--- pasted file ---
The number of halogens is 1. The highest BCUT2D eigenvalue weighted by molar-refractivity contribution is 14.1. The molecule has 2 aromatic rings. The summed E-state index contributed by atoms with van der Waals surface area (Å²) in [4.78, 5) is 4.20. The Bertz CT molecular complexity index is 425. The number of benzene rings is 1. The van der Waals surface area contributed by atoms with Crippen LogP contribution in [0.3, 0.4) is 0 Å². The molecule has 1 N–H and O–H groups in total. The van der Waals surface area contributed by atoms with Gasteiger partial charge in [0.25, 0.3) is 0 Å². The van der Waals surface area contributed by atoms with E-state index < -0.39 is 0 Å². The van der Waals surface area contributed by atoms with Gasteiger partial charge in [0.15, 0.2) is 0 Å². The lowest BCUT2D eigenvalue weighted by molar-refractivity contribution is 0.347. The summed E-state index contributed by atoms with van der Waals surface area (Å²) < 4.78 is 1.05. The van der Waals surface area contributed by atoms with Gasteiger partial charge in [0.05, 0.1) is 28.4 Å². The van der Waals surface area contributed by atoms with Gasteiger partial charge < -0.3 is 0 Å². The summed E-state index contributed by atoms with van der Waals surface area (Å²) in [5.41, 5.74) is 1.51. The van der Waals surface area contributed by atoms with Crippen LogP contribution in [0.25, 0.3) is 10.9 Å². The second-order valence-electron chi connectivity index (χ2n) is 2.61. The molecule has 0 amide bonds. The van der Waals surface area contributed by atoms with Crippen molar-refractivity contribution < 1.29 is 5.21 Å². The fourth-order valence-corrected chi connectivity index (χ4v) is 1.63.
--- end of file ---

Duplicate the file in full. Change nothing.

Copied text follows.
The number of halogens is 1. The highest BCUT2D eigenvalue weighted by molar-refractivity contribution is 14.1. The molecule has 2 aromatic rings. The summed E-state index contributed by atoms with van der Waals surface area (Å²) in [4.78, 5) is 4.20. The Bertz CT molecular complexity index is 425. The number of benzene rings is 1. The van der Waals surface area contributed by atoms with Crippen LogP contribution in [0.3, 0.4) is 0 Å². The molecule has 1 N–H and O–H groups in total. The van der Waals surface area contributed by atoms with Gasteiger partial charge in [0.25, 0.3) is 0 Å². The van der Waals surface area contributed by atoms with E-state index < -0.39 is 0 Å². The van der Waals surface area contributed by atoms with Gasteiger partial charge in [0.15, 0.2) is 0 Å². The lowest BCUT2D eigenvalue weighted by molar-refractivity contribution is 0.347. The summed E-state index contributed by atoms with van der Waals surface area (Å²) < 4.78 is 1.05. The van der Waals surface area contributed by atoms with Gasteiger partial charge in [0.05, 0.1) is 28.4 Å². The van der Waals surface area contributed by atoms with Gasteiger partial charge < -0.3 is 0 Å². The summed E-state index contributed by atoms with van der Waals surface area (Å²) in [5.41, 5.74) is 1.51. The van der Waals surface area contributed by atoms with Crippen LogP contribution in [0.25, 0.3) is 10.9 Å². The second-order valence-electron chi connectivity index (χ2n) is 2.61. The molecule has 0 amide bonds. The van der Waals surface area contributed by atoms with Crippen molar-refractivity contribution < 1.29 is 5.21 Å². The fourth-order valence-corrected chi connectivity index (χ4v) is 1.63.